Highline’s poetry contest winners say writing is much more than a hobby for them.
Winners of the annual contest were announced recently. The first-place winner was Patheresa Wells with Decasia, second place went to Arrionna Townsel for My Truth, and third place was Kiera Golden with Journal Pages. Seven honorable mentions also were awarded.
First-place winner Wells said the contest marked a return to poetry for her.
“I have been writing poetry since I was a teenager; I stopped after I graduated in 1999 and it wasn’t until the last few years that I took up writing again,” Wells said. “I believe the passions we display in childhood will always find their way back to us.”
Wells said she intends to continue her writing path in school.
“This is my first full semester at Highline,” Wells said. “I plan to transfer to get a bachelor’s in creative writing then continue on to get my MFA.
“Eventually I would like to teach and write like so many of our faculty who inspire me,” she said. “My goal is to have a manuscript finished by the end of 2021. Having returned to writing later in life, I hope to enjoy a career revolving around the written word.”
Wells said the poem came from a writing assignment.
“Showing up matters. This poem was written when I was given a prompt during a writing workshop,” Wells said. “I stared at the blank page fighting with it to provide me something, anything.
“What came up had nothing to do with the prompt but instead with the frustration that comes when the thing you love to do is hard, seems impossible and has you feeling defeated,” she aid. “If you still show up then you never know what you may get out of the experience. For me I got a winning poem.”
Third-place winner Golden said has increasingly turned to poetry after starting out as a writer of prose.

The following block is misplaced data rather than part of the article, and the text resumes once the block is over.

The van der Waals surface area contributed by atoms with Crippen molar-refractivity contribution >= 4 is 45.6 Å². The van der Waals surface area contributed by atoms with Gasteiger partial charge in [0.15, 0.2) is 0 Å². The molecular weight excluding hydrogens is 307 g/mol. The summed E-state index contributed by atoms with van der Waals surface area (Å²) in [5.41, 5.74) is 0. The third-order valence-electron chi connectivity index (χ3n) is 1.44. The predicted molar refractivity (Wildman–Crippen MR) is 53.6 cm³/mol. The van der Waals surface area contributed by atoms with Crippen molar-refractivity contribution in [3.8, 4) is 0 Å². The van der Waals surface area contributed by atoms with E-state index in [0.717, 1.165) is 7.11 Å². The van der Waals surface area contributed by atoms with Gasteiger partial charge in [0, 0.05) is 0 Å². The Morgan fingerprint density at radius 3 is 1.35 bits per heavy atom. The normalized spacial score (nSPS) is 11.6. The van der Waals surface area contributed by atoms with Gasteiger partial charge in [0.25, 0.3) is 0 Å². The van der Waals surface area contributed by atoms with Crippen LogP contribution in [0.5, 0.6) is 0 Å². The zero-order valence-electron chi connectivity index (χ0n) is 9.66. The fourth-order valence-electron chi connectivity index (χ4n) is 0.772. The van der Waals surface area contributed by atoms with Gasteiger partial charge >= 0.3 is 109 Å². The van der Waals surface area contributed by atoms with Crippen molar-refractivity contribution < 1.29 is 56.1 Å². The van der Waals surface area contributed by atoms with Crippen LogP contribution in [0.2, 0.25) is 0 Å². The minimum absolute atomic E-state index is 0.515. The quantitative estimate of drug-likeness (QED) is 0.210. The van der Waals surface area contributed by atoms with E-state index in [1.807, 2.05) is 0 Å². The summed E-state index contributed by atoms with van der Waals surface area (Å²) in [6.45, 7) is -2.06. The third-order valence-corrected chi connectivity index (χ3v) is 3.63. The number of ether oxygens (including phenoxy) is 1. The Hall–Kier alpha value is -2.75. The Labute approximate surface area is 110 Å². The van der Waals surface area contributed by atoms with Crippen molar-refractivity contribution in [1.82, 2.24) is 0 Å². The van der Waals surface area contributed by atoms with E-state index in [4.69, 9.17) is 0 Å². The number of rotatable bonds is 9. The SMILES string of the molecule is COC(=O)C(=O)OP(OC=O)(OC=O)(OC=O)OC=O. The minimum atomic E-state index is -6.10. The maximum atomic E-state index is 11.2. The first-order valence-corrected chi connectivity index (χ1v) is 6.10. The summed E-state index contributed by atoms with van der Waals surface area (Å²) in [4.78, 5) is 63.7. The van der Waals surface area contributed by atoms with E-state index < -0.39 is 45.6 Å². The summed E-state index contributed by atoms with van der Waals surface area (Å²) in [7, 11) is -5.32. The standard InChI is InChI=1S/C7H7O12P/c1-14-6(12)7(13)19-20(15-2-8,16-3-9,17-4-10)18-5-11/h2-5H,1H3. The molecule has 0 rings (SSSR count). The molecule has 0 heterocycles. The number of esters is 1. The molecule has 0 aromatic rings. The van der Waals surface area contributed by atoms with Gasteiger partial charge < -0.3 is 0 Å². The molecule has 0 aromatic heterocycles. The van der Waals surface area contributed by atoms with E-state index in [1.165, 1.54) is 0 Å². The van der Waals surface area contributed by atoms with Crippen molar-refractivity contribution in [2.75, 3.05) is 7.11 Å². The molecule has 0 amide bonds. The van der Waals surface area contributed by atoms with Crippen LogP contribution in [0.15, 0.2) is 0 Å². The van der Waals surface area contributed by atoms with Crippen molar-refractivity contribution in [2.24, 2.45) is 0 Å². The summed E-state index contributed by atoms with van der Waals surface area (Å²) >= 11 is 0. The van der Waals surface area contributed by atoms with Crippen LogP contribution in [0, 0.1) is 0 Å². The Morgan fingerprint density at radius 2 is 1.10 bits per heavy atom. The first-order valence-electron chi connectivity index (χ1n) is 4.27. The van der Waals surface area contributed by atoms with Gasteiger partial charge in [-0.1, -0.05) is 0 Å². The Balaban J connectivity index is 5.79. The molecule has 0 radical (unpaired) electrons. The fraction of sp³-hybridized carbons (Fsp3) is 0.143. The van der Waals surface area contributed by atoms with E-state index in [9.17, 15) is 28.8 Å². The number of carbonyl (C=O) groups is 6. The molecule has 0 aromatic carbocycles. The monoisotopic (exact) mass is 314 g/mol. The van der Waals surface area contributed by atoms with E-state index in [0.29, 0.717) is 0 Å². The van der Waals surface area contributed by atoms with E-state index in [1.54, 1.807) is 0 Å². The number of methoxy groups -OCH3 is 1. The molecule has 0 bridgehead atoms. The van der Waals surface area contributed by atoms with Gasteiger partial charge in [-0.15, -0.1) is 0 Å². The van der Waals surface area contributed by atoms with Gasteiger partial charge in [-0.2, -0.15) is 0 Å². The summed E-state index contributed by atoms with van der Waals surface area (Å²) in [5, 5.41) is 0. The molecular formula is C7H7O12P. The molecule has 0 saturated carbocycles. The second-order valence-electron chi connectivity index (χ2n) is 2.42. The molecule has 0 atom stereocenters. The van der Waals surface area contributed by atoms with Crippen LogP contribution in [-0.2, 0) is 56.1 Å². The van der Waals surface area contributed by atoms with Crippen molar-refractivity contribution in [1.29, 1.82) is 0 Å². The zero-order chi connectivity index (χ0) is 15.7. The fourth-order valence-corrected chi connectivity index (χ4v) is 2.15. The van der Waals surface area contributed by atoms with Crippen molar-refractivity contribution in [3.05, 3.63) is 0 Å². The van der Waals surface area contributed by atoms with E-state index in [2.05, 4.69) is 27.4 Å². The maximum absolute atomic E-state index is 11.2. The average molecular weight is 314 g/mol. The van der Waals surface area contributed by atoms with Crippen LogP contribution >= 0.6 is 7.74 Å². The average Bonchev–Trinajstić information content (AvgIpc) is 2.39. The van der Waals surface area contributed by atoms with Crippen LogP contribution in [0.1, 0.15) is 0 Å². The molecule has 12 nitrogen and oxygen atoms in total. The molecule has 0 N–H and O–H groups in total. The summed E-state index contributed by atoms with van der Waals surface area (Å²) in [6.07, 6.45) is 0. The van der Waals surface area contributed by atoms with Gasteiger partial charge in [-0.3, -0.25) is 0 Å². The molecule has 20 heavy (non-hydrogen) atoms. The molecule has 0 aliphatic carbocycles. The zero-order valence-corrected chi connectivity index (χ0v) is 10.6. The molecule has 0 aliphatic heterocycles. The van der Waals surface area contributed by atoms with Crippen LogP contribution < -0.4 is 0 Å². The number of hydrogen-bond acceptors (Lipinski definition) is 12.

“I was more inclined to prose for a long time, and generally write even my poetry in long-form (sometimes multiple pages) too,” she said. “I have been writing poetry more often in the past couple years, as a coping mechanism to address a lot of mental/physical health problems.”
For Golden, the award comes just as she is finishing her degree at Highline.
“I have been at Highline since fall 2019,” Golden said. “I will graduate this winter 2021 quarter with my AA with an emphasis in English and completion of the Honors Program.”
She hopes to continue as a writing teacher in the future.
“I hope to teach creative writing in the local school near where I live (rural Montana),” Golden said. “Publish a couple books/memoirs/poetry collections, and do film photography on the side.”
Golden said her journals are reflective of her life’s many pages.
“I want people to look at journals a different way — that they are artifacts of the person writing in them, not just some scrap. My journal is full of pages from where I wrote drafts of suicide notes,” Golden said. “…drawings of flowers, word-dump collections, to-do-lists, drafts of letters to my long-distance boyfriend (now no longer long distance), poem and prose pieces, and prices of 1990 Toyota 4Runner parts, etc. Everyone is different, and a journal is a piece that can show them.”
Golden said her poems reveal her state of mind at various points in her life.
“Poetry has been an outlet for not only my creative and active mind- but also for my more subconscious emotional drives and pits,” she said. “Now looking back at my poems, I can remember the mood of which I was writing in, and can notice underlying messages I was writing to myself.
“I can tell when I was feeling horrific, because I wouldn’t have much (if any) positive poems, or light-hearted lines. Likewise, I can pinpoint the times when I was/am content, because there are more poems with optimism, and warm imagery.”